"THERE'S NOTHING like the love of a good man!" said Julia Roberts over her shoulder to me after I'd commented on how young and beautiful the actress looks these days.
This -- after she'd come all the way across the Ethel Barrymore Theatre to give me a great hug before Mike Nichols' opening night of Harold Pinter's "Betrayal." (Julia did indeed look spiffy in a sleek black dress and we had a brief chat about life, husband, children and everything except whatever she is doing next. She is a real star and one of my favorites.)
You probably already know how hard it will be to get in to see this play, which set a box office record for a limited run and for sales with top ticket prices well over $400. (When it ends its run on Jan. 5, don't be astounded if they agree to make a movie out of it. They should.)
Set in London, "Betrayal" explores an extramarital affair whose mysteries unravel backward chronologically from 1977 to 1968. It is fun to figure out all the nuances on display by consummate actors. I don't want to spoil anything so I won't say more about the plot of "Betrayal." It is slight, but it is powerful.
Yes, yes, there are four characters, one of them an Italian waiter delightfully played by Stephen DeRosa. Of the other three roles, well...
Let's just say that Daniel Craig and his real-life wife, Rachel Weisz, are two of the sexiest people I've ever seen in a lifetime of watching the stage. She is a rare beauty, disturbed, lips trembling, eyes blossoming and in her sex scene with actor Rafe Spall, convincing. Mr. Spall received a special dispensation from Actors' Equity to come play his role in New York and he is just great.
But Daniel Craig is overwhelming onstage, more so than he is as James Bond onscreen. I saw this charismatic guy with Hugh Jackman in "A Steady Rain" some seasons ago. That was terrific but he managed to damp himself down for the part. Here, he seems magnified, which makes his dubious role more interesting. I'll say again, he is surely one of the sexiest actors I've ever seen live and in person and, honey, I've seen a lot of them in 50 years of fandom.
And here he is playing against himself, for in real life I'm told he is modest and down-to-earth.
In the play, with its underpinning of friendship between the two men, it is actor Rafe Spall's role that cements everything together. His final spilling of his early romantic nature brings down the curtain on an explosive note and his speech should be committed, by all great lovers, to memory.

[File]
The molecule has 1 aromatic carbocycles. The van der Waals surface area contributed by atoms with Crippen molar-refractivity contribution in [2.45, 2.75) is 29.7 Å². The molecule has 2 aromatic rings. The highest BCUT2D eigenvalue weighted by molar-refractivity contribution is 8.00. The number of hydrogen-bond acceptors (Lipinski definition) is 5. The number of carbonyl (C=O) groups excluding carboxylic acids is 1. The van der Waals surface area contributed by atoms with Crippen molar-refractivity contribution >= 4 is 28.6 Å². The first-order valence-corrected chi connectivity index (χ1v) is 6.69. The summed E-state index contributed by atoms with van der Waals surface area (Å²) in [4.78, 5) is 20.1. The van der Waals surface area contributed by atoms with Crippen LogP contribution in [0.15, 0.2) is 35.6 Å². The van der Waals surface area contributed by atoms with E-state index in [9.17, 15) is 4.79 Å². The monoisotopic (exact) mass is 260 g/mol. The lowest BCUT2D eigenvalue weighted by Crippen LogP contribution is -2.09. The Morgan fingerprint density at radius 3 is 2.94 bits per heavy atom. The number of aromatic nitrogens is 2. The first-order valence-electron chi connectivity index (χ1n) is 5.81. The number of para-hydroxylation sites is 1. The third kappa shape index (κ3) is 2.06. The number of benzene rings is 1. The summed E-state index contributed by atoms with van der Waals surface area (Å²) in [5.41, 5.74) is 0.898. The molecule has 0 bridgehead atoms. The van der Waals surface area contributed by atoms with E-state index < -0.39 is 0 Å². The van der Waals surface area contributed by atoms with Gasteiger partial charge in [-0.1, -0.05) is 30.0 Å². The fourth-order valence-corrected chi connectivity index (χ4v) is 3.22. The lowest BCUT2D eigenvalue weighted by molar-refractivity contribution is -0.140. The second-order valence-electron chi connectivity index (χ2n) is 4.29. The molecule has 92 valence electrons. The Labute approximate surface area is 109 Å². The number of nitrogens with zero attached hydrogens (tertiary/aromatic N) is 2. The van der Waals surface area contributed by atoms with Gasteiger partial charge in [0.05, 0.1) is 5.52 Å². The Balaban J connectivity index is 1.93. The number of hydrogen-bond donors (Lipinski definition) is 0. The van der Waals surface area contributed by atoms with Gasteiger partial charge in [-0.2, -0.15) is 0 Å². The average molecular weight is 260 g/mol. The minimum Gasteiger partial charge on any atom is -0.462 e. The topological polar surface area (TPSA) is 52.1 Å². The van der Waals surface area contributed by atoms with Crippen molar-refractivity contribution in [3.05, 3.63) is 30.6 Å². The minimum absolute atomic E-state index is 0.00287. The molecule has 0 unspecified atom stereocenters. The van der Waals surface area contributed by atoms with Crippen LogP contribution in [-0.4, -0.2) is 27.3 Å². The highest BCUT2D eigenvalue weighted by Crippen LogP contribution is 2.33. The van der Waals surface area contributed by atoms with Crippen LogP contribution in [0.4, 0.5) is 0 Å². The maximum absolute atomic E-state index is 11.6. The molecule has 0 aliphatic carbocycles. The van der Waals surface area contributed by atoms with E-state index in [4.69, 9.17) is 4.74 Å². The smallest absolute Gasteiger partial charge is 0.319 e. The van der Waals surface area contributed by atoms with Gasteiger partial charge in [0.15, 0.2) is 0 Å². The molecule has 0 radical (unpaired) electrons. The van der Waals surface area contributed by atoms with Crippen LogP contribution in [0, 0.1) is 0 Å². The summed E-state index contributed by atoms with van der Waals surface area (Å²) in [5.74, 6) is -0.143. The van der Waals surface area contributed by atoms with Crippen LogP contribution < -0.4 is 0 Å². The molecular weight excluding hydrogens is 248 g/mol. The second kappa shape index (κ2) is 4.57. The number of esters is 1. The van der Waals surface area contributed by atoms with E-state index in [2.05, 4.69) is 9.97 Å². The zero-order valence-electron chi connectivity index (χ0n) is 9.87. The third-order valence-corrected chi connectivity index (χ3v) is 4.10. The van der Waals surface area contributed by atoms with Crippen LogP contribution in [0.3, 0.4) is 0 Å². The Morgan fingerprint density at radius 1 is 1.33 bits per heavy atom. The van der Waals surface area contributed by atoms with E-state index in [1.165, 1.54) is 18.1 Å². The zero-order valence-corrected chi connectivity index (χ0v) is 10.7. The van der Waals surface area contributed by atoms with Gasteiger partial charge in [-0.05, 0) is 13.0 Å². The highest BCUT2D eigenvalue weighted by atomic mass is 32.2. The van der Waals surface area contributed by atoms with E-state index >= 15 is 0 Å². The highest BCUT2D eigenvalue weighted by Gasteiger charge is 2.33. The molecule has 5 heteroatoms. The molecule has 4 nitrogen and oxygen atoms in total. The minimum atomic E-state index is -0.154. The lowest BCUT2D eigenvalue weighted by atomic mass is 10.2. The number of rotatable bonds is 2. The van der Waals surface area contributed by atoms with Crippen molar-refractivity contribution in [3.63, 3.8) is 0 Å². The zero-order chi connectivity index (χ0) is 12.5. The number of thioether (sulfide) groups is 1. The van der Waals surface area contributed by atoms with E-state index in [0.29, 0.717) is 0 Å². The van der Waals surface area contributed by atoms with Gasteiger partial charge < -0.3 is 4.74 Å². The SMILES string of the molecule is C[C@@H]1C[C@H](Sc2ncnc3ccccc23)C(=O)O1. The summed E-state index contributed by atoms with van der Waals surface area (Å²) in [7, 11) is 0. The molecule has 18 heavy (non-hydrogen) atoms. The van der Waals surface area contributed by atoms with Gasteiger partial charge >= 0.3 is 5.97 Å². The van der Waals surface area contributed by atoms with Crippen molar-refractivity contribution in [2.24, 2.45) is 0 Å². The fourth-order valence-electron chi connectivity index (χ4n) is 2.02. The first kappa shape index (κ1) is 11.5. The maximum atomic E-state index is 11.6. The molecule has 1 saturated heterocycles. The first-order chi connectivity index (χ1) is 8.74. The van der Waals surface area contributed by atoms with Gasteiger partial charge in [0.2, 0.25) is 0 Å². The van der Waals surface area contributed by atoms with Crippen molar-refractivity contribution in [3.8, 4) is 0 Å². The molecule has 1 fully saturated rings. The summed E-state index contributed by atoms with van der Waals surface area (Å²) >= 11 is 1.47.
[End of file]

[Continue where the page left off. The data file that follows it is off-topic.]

A real night to remember what a fabled writer Harold Pinter is, what magnified actors can accomplish onstage and what a mighty director is Mike Nichols.
Oh, and let's not forget the other unmentioned star of the evening -- the drinking onstage, which never ends and nobody becomes falling-down drunk. Did we really drink like that in the '70s? Hmmm, I guess we did and some of us lived to tell about it.
I'VE HELD off writing about Showtime's latest series, "Masters of Sex" because I wanted to see where it was going. Now I know. It's going great, with superb performances by Lizzy Caplan as the forward-thinking Virginia Johnson and Michael Sheen as the emotionally constipated William Masters. (Masters and Johnson wrote the groundbreaking 1966 and 1970 research books on the science of sex.) Also, Caitlin FitzGerald, as Masters' dissatisfied wife, Libby.
All other performances, large and small, including that of Beau Bridges, are equally well-performed. Some are calling it "the new 'Mad Men,'" because it is set in 1957, but it really isn't. For one thing, the writers of "Masters of Sex," although expert at crafting characters, are often a bit off on language, hair and costuming. But that is a minor quibble. (Still, a recent reference to "Mr. Ed," a TV series that didn't debut until 1961, was especially glaring.)
"Masters of Sex" has been renewed, as has the now-troubled "Homeland." (The spy-show is not so troubled that ratings have fallen off, but there is a virtual cacophony of criticism from fans and critics about the direction of the series. Variety recently ran a piece titled "Why 'Homeland' Wasn't Meant to Last.")
Fair warning. The new show is called "Masters of Sex." It's about sexual behavioral research. There is nudity. But not nearly as much as on, say, "Game of Thrones." However, if bare buttocks or breasts distress you, move on.
The series is only three episodes in, but I think both Caplan and Sheen are Emmy-worthy. His, in particular, is a difficult role. Masters was a notably distant type, and Sheen walks a fine line, staying true to his character's often abrasive, dismissive personality, while maintaining audience sympathy. His breakdown scene in last Sunday's episode was heartrending.
Sheen has appeared to fine effect in several dozen movies ("Frost/Nixon" was a standout) but he is perhaps best known for having played British Prime Minister Tony Blair three times, most notably opposite Helen Mirren in "The Queen."
(E-mail Liz Smith at MES3838@aol.com.)
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